Apart from the Santo Domingo Church, Virra Mall and Escolta Bank, Zaragoza also designed the Union Church of Manila, the Saint John Bosco, the Meralco Building, the Zaragoza building and the National Shrine of Our Lady of the Miraculous Medal. He was also one of those who designed the National Library on T.M. Kalaw in Manila, being a member of the Hexagon Associated Architects and the Bataan Power Plant of the National Power Corporation.

Zaragoza passed away on Nov. 26, 1994, 56 years after he joined the architectural profession. Throughout his career, he had made a mall, a bank, ecclesiastical buildings and an array of residences, both here and abroad. One church that Zaragoza built in 1975, which visibly reflected the spirit of Filipino architecture, was the Union Church of Manila. The shell exterior of the church reflected the Philippines’ tropical location. It also resembled the Philippine Exposition Hall in New York in 1936. Unfortunately, it was leveled to the ground in the late 1990s to give way to a new structure of the same church.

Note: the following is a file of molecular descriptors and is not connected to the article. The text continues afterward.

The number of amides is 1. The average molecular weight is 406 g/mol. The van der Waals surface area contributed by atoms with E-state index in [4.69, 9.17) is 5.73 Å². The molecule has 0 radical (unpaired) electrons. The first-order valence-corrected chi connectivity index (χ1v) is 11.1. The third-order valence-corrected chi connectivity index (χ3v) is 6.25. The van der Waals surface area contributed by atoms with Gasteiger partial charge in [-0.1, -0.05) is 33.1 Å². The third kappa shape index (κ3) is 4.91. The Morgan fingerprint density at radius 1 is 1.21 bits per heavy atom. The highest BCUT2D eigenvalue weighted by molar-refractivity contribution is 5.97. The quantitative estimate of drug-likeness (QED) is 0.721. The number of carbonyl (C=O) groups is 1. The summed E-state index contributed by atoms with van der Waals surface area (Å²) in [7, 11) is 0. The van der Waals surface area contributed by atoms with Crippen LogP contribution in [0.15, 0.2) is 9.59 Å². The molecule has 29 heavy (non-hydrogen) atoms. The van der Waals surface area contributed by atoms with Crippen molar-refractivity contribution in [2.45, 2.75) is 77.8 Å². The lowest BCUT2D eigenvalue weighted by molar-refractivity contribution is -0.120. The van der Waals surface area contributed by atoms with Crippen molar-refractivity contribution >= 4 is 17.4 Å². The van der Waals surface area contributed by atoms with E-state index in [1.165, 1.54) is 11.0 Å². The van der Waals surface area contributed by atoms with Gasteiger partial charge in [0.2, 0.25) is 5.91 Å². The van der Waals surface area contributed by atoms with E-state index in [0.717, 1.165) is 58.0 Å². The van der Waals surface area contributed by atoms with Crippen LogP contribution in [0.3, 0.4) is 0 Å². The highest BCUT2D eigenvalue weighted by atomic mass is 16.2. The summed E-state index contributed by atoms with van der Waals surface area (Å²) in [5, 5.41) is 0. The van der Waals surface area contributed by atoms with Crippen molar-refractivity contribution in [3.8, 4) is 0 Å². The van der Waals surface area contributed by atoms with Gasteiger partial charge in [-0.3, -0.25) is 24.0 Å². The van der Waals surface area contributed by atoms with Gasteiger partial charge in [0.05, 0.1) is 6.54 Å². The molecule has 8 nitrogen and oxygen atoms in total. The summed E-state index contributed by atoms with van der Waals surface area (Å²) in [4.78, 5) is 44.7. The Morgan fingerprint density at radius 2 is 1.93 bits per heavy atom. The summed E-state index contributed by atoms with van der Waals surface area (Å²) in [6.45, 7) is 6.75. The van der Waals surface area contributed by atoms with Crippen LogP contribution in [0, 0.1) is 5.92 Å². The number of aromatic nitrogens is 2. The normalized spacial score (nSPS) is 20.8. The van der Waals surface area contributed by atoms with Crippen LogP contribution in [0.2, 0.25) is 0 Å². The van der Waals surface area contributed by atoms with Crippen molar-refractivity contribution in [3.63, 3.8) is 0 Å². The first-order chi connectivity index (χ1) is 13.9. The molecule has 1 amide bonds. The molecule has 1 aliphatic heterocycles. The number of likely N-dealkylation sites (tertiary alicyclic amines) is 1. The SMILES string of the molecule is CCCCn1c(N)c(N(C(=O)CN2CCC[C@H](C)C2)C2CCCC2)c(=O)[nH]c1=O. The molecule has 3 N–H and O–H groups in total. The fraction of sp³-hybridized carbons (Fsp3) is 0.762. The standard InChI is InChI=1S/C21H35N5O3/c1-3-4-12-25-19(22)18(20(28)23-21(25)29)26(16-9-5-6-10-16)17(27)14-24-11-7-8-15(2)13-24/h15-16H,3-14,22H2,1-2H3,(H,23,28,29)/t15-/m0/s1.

A book on Zaragoza will be forthcoming, authored jointly by his daughter, Ma. Lourdes Zaragoza Banson on her father’s life, and this writer on Zaragoza’s architectural works. Data that readers may wish to share for inclusion in the book are most welcome.